Breath is life. To stay alive, we need oxygen, delivered via air, inhaled through the lungs. When lung function is compromised, so is the quality of our life. Pulmonology is a medical specialty of internal medicine, which focuses on the respiratory system, from the trachea to the lungs. Pulmonologists, having received their medical degree, complete their internal medicine residency, followed by several years as a fellow, focused on pulmonology, which typically includes critical care.
A pulmonologist typically evaluates and treats asthma, chronic obstructive lung disease (COPD), emphysema, lung cancer, lung infections (including tuberculosis), pulmonary hypertension, and cystic fibrosis. They also treat a group of disorders that cause progressive scarring of lung tissue, and occupational lung diseases, those caused by inhaling irritants on the job.
Dr. Lorraine Coli, MD, pulmonologist, Montage Medical Group
Dr. Coli, who completed her pulmonology internship at the Mount Sinai School of Medicine Elmhurst Hospital, her residency in internal medicine at Montefiore New Rochelle Hospital, an affiliate of Albert Einstein School of Medicine, and her pulmonary fellowship at the State University of New York Buffalo, hails from 34 years of experience in pulmonary and critical care at a nonprofit medical group and Level 1 trauma center in Southern California.
Dr. Coli is one of four pulmonologists to join Montage Medical Group during the past year, in response to a demonstrated need for additional pulmonary care among the community.
"We all have various backgrounds and knowledge in this field, which is important for a community trying to address a huge need for pulmonary care," says Dr. Antonette Ajayi, MD, MPH. "We have patients with known underlying lung disease, asthma, COPD, and issues not yet diagnosed but indicated by shortness of breath or a chronic cough, which warrant evaluation by a pulmonologist. Sometimes, less-urgent symptoms, such as a cough, can be managed by a primary care physician. But, if interventions haven't helped, it's time to explore treatment by a pulmonologist.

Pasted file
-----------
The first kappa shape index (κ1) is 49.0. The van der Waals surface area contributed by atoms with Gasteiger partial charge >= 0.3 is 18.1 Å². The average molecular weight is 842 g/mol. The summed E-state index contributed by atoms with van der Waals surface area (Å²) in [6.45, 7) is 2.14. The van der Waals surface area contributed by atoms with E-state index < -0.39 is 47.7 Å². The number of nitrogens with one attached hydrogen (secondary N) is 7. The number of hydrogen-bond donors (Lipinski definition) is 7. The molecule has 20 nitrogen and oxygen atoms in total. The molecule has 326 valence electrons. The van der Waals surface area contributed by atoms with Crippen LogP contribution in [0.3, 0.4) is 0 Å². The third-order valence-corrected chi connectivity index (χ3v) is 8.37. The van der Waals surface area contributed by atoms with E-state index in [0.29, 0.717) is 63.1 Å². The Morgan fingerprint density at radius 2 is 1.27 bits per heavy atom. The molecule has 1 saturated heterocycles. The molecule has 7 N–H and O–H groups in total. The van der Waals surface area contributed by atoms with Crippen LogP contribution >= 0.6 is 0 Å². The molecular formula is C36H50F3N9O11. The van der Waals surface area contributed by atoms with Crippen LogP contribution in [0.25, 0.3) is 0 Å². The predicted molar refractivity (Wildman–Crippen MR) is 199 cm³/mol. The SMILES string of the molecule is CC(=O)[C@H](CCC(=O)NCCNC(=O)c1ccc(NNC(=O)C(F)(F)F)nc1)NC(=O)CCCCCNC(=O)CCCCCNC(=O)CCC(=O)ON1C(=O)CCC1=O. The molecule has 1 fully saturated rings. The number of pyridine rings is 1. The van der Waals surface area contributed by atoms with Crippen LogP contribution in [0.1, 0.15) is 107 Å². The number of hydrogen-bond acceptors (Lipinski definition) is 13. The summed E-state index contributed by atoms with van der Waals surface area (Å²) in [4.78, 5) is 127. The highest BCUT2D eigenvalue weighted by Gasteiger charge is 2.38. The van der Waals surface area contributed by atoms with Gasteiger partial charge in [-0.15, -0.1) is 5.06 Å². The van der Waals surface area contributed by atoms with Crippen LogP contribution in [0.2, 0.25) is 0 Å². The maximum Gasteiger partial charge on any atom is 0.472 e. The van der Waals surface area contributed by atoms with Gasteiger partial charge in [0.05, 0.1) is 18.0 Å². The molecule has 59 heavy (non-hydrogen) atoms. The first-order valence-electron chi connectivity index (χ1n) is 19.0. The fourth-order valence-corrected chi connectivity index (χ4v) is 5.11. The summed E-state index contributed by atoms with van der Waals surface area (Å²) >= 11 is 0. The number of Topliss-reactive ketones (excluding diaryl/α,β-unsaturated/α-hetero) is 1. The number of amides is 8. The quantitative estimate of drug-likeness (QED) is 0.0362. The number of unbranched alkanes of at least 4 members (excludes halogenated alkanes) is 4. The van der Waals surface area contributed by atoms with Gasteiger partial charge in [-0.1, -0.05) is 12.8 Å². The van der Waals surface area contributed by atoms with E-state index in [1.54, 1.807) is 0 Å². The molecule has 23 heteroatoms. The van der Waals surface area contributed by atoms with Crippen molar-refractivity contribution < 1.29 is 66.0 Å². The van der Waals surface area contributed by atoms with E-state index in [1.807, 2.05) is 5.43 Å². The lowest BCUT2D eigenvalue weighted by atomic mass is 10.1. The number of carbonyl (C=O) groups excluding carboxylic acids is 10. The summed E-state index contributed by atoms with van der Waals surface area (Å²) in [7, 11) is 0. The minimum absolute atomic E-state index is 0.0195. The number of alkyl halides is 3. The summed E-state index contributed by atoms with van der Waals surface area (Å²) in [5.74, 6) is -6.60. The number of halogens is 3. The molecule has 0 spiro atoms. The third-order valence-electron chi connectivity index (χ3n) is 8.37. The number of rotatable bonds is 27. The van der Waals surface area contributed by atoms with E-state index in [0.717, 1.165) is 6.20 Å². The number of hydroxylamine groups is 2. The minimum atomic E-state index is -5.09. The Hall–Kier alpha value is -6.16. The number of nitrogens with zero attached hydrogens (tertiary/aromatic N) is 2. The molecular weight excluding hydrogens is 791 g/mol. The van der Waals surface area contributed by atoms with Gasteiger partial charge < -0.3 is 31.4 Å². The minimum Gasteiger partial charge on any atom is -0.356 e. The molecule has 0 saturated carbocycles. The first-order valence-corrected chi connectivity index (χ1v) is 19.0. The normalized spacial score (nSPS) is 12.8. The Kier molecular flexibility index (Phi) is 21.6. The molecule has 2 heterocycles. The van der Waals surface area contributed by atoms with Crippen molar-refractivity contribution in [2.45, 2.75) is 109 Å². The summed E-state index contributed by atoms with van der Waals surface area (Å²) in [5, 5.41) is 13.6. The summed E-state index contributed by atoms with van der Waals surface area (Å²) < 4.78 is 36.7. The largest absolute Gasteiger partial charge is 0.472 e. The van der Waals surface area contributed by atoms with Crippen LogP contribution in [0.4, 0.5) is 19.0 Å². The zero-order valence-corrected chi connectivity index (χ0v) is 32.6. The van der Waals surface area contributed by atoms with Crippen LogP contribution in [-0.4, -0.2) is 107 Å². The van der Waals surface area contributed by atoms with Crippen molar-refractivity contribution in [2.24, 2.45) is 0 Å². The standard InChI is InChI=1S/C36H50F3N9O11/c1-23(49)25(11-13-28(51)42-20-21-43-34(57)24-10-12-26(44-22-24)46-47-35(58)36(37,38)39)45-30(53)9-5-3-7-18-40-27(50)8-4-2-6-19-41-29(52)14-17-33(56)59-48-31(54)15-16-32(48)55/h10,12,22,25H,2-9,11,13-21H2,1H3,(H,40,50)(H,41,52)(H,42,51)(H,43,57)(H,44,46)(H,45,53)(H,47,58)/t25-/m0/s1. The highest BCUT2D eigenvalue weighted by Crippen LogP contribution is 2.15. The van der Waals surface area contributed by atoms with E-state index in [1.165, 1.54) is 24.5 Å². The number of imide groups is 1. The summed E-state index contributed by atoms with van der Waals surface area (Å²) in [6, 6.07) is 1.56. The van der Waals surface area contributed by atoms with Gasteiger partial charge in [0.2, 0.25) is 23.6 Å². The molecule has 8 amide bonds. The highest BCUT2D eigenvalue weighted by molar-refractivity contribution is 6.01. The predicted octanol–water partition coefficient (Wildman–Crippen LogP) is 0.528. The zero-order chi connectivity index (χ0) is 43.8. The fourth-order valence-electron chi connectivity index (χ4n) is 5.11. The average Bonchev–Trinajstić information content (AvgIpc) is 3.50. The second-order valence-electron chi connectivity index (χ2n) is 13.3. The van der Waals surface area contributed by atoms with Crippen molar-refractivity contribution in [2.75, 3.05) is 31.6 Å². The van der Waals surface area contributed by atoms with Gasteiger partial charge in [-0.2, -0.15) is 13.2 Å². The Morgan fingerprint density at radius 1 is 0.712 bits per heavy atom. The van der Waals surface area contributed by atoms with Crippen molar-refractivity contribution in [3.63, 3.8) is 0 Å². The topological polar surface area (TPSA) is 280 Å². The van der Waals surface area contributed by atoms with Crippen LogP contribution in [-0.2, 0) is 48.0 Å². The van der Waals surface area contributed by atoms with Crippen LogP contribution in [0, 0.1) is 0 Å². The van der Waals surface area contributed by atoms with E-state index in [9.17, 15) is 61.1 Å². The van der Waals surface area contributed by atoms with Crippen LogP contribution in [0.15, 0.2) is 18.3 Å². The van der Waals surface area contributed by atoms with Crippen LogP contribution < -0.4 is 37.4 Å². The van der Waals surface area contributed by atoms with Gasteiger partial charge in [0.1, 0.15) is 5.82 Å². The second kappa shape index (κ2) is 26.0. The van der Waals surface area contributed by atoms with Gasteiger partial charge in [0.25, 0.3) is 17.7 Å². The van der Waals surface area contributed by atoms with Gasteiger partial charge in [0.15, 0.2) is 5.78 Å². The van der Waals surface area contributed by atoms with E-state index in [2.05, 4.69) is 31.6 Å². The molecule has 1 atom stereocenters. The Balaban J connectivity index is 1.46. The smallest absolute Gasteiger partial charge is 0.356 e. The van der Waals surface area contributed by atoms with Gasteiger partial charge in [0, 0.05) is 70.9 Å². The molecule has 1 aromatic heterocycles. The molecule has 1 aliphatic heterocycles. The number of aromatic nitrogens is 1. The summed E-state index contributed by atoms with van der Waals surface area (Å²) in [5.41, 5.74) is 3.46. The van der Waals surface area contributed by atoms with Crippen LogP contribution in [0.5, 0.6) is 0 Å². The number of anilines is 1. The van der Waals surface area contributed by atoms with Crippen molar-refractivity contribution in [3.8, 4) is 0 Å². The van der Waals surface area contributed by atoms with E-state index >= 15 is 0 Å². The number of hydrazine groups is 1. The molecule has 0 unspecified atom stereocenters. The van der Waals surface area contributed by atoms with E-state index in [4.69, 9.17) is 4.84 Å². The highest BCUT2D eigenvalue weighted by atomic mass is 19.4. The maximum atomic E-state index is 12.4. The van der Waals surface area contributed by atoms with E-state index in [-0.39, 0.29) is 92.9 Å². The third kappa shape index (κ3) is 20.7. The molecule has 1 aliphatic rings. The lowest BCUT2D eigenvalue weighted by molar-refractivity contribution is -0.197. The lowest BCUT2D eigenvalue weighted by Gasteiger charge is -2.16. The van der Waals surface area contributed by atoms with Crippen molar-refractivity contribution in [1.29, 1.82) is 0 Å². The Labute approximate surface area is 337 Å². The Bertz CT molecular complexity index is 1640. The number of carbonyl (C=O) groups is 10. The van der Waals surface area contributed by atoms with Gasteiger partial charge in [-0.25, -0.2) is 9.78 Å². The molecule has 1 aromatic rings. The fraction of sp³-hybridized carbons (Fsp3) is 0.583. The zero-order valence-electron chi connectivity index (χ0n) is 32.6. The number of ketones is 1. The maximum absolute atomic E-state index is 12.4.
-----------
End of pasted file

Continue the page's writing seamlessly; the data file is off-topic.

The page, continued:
"Born in Fresno and raised in her family's native Nigeria before returning to Fresno just prior to high school, Dr. Ajayi, who graduated from the David Geffen School of Medicine at UCLA PRIME Program, was chief resident during her internal medicine residency at Kaiser Permanente Medical Center in Santa Clara, before completing her fellowship in pulmonary critical care medicine at Stanford Medical Center.
"I actually went to UC Santa Cruz for my undergraduate degree in marine biology," says Dr. Ajayi. "I wanted to study something interesting and fun while satisfying my prerequisites for medical school. I don't like scuba diving or being cold, but I find the ocean fascinating."
During medical school at the Icahn School of Medicine at Mount Sinai in New York, Dr. Yosuf Subat, MD, MPH, was amazed by the dynamic of learning something from a book and then using that material to help people get well.
"I first fell in love with working in the ICU," he says. "Once I understood how critical care and pulmonary medicine are connected, I knew I'd found my purpose. Having played basketball in high school, I love the teamwork required in the ICU and the idea of an interdisciplinary team working together for a common goal on behalf of our patients."
Dr. Subat also appreciates the diversity of his work. One week, he says, he's in the ICU, dealing with intensive, high-stakes situations that require precise focus and quick decisions. The following week, he will sit down with a patient to make decisions together, building a collaborative patient-physician relationship.
Dr. Jaya Prakash Sugunaraj, MD, who also pairs pulmonology with critical care in his practice, has found his work particularly important during the pandemic.
“Lung health has become a primary focus,” he says, “more than any other time. We are performing a lot of specialized procedures, including a lung function test, CAT scans, and endobronchial ultrasounds, as well as bronchoscopy. Science is moving forward, and we see ourselves at the forefront of the disease to diagnose and get patients into the right treatment and have a better outcome.”
Dr. Sugunaraj attended medical school at Madras Medical College, Chennai, and completed his residency at the All-India Institute of Medical Sciences in New Delhi and Griffin Hospital/Yale University in Connecticut. He completed his fellowship in Pulmonary and Critical Care Medicine at Geisinger, where he served as an Associate Physician in Pulmonary and Critical Care Medicine. The former Assistant Professor at Temple University joined Montage Medical Group this fall.
“I find it instantly rewarding,” he says, “when helping someone struggling to breathe comes back a totally different, more vibrant person.”
People who feel they may need pulmonary care are encouraged to seek a referral from their primary care physician. "Patients with a referral can have an appointment the next day, " says Dr. Lorraine Coli. "This is what I do all week. I have plenty of room for patients, and I welcome them."
Meet Montage Medical Group pulmonologists